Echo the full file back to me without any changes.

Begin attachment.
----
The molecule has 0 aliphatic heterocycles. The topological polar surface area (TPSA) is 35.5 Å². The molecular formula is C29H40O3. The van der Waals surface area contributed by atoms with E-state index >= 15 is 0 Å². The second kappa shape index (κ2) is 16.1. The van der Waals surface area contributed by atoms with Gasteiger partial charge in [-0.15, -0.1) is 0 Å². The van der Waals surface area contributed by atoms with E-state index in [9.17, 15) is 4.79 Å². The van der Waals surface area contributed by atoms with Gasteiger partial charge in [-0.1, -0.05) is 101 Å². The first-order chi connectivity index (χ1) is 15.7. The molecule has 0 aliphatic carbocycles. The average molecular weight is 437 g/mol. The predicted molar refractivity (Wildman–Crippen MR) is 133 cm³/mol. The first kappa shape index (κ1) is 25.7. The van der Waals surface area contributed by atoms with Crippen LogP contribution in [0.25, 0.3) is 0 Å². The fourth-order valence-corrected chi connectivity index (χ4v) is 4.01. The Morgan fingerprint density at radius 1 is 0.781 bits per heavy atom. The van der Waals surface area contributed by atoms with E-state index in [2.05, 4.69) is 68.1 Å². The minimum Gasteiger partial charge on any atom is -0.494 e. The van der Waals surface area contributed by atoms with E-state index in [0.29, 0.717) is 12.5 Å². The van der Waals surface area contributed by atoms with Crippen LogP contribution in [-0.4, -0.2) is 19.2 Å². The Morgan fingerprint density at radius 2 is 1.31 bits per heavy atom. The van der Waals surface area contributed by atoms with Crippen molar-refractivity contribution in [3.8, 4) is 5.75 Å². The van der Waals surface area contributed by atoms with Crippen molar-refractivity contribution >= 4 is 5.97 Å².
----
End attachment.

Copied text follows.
The molecule has 0 aliphatic heterocycles. The topological polar surface area (TPSA) is 35.5 Å². The molecular formula is C29H40O3. The van der Waals surface area contributed by atoms with E-state index >= 15 is 0 Å². The second kappa shape index (κ2) is 16.1. The van der Waals surface area contributed by atoms with Gasteiger partial charge in [-0.15, -0.1) is 0 Å². The van der Waals surface area contributed by atoms with E-state index in [9.17, 15) is 4.79 Å². The van der Waals surface area contributed by atoms with Gasteiger partial charge in [-0.1, -0.05) is 101 Å². The first-order chi connectivity index (χ1) is 15.7. The molecule has 0 aliphatic carbocycles. The average molecular weight is 437 g/mol. The predicted molar refractivity (Wildman–Crippen MR) is 133 cm³/mol. The first kappa shape index (κ1) is 25.7. The van der Waals surface area contributed by atoms with Crippen LogP contribution in [0.25, 0.3) is 0 Å². The fourth-order valence-corrected chi connectivity index (χ4v) is 4.01. The Morgan fingerprint density at radius 1 is 0.781 bits per heavy atom. The van der Waals surface area contributed by atoms with E-state index in [2.05, 4.69) is 68.1 Å². The minimum Gasteiger partial charge on any atom is -0.494 e. The van der Waals surface area contributed by atoms with E-state index in [0.29, 0.717) is 12.5 Å². The van der Waals surface area contributed by atoms with Crippen LogP contribution in [-0.4, -0.2) is 19.2 Å². The Morgan fingerprint density at radius 2 is 1.31 bits per heavy atom. The van der Waals surface area contributed by atoms with Crippen molar-refractivity contribution in [3.8, 4) is 5.75 Å². The van der Waals surface area contributed by atoms with Crippen molar-refractivity contribution >= 4 is 5.97 Å².